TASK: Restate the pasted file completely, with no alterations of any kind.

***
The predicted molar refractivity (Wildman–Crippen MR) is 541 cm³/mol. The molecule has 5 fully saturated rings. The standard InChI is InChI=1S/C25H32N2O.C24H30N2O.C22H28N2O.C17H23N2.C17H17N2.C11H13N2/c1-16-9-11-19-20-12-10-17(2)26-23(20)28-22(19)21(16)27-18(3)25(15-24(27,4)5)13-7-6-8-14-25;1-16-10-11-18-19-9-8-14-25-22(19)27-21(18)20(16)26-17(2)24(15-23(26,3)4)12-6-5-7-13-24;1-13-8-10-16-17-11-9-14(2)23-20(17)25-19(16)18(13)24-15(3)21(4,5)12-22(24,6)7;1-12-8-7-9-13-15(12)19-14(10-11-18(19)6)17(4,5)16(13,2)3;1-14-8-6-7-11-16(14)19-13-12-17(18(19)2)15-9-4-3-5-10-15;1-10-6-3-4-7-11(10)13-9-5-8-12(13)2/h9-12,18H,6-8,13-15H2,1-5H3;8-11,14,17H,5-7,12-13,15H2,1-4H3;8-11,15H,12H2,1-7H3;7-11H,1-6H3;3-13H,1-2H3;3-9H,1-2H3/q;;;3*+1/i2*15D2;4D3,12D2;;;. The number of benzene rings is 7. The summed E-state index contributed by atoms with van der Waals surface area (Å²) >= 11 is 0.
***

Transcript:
The predicted molar refractivity (Wildman–Crippen MR) is 541 cm³/mol. The molecule has 5 fully saturated rings. The standard InChI is InChI=1S/C25H32N2O.C24H30N2O.C22H28N2O.C17H23N2.C17H17N2.C11H13N2/c1-16-9-11-19-20-12-10-17(2)26-23(20)28-22(19)21(16)27-18(3)25(15-24(27,4)5)13-7-6-8-14-25;1-16-10-11-18-19-9-8-14-25-22(19)27-21(18)20(16)26-17(2)24(15-23(26,3)4)12-6-5-7-13-24;1-13-8-10-16-17-11-9-14(2)23-20(17)25-19(16)18(13)24-15(3)21(4,5)12-22(24,6)7;1-12-8-7-9-13-15(12)19-14(10-11-18(19)6)17(4,5)16(13,2)3;1-14-8-6-7-11-16(14)19-13-12-17(18(19)2)15-9-4-3-5-10-15;1-10-6-3-4-7-11(10)13-9-5-8-12(13)2/h9-12,18H,6-8,13-15H2,1-5H3;8-11,14,17H,5-7,12-13,15H2,1-4H3;8-11,15H,12H2,1-7H3;7-11H,1-6H3;3-13H,1-2H3;3-9H,1-2H3/q;;;3*+1/i2*15D2;4D3,12D2;;;. The number of benzene rings is 7. The summed E-state index contributed by atoms with van der Waals surface area (Å²) >= 11 is 0.